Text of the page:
“The Care Act requires local authorities to help develop a market that delivers a wide range of sustainable high-quality care and support services, that will be available to their communities.
When buying and arranging services, local authorities must consider how they might affect an individual’s wellbeing. This makes it clear that local authorities should think about whether their approaches to buying and arranging services support and promote the wellbeing of people receiving those services.
Local authorities should also engage with local providers, to help each other understand what services are likely to be needed in the future, and what new types of support should be developed. To do this, authorities should engage with local people about their needs and aspirations.
A wider range of high-quality services will give people more control and help them to make more effective and personalised choices over their care. They should therefore get better care that works for them.” Care Act factsheets – GOV.UK (www.gov.uk)
It is hard to conceive how many contradictions and indefensible assumptions can built into 4 short policy paragraphs. Deconstructed, it seems clear that the overarching purpose of The Care Act (2014) is to, via relevant local authorities:
· Deliver a wide range of sustainable high-quality care and support services, that will be available to their communities
· promote the wellbeing of people
· engage with local providers, to help each other understand what services are likely to be needed in the future, and what new types of support should be developed. To do this, authorities should engage with local people about their needs and aspirations
· give people more control and help them to make more effective and personalised choices over their care
· (and) get better care that works for them.
Surely, in any sensible and truly democratic form of governance and along with clarity about the delegated funding available to achieve this objective, that is central government’s job done?
But no! At odds with all those purposeful statements that should amount to a license for locally elected politicians and locally knowledgeable professionals to go out and with local citizens coproduce arrangements that deliver locally relevant and prioritised arrangements that build upon the relationships, gifts and assets that are abundant in local communities, the Act sets out ludicrous and innovation suppressing constraints.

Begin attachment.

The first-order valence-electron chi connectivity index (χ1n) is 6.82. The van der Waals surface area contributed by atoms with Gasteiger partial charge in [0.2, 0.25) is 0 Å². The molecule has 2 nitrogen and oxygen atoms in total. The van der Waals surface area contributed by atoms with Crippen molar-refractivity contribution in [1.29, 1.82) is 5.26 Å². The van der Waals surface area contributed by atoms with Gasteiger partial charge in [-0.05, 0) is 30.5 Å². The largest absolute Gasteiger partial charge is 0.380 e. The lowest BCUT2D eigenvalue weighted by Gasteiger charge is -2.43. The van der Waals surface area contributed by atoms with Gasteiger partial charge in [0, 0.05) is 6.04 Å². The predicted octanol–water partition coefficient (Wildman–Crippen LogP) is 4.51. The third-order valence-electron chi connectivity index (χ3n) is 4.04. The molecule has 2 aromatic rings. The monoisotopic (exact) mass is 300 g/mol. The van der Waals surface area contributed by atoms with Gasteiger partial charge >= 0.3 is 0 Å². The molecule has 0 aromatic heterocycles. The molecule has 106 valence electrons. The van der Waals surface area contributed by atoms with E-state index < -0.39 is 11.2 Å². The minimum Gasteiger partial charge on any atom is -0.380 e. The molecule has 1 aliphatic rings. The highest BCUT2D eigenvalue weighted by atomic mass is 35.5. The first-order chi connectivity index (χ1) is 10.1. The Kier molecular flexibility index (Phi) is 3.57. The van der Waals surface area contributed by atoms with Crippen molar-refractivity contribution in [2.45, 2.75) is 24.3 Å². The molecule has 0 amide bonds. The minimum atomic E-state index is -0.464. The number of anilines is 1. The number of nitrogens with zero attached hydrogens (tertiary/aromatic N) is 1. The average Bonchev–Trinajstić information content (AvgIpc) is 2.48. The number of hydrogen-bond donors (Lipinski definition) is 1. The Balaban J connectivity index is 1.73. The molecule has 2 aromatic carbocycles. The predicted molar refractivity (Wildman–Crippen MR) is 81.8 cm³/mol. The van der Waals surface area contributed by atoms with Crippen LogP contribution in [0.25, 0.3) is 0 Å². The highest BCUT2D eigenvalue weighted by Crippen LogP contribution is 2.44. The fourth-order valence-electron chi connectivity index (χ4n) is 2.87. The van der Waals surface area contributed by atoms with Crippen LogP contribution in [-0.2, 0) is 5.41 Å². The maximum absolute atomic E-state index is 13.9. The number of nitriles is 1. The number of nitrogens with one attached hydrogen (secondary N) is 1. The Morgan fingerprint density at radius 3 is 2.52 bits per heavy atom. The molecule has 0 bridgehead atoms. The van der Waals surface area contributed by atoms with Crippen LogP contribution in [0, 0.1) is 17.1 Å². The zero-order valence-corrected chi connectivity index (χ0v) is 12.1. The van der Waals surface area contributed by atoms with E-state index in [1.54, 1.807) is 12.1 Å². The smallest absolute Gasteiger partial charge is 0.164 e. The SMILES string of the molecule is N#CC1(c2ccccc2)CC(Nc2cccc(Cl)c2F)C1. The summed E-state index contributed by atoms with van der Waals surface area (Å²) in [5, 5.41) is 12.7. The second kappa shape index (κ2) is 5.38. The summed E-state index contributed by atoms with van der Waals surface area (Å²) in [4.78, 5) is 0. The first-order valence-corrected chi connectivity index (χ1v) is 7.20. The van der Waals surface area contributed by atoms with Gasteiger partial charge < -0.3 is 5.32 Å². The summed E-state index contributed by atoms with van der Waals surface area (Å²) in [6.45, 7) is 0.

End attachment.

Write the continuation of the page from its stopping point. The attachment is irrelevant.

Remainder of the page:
Inexplicably, the impetus of the Act is to enshrine the silly idea that services and care are synonymous in law, and then instruct the priority allocation of time and resources to create and sustain a market through which this misconception can be ‘managed’ and, as we have experienced, miserably fail.
And it has abjectly failed. The current recruitment and retention crisis, impact of cut and run venture capitalists, decline into seeing older peoples’ services as a placement adjunct of the NHS, and constant demands for more and more money to be spent on ‘reanimating the dead horse’ are just some of the symptoms of this failure. Fundamentally, three decades of sequential POLICY FAILURES derive from a totally ideological and unsubstantiated, and possibly corrupt, adherence to the notion that the market should be the basis of social care. This has been accompanied by a concurrent corruption of the purposes and principles of social services. It’s been happening in plain sight of our consumer society and we’ve all been, to various degrees, taken in. It’s time to open our eyes!
Services, no matter how competent and relationship-nourishing, are supplementary and complementary to the real care that has its roots in our kith and kin, our friendships and acquaintances, and our
histories as contributing citizens, neighbours and participants. These are the foundations upon which real care and effective social services can be constructed.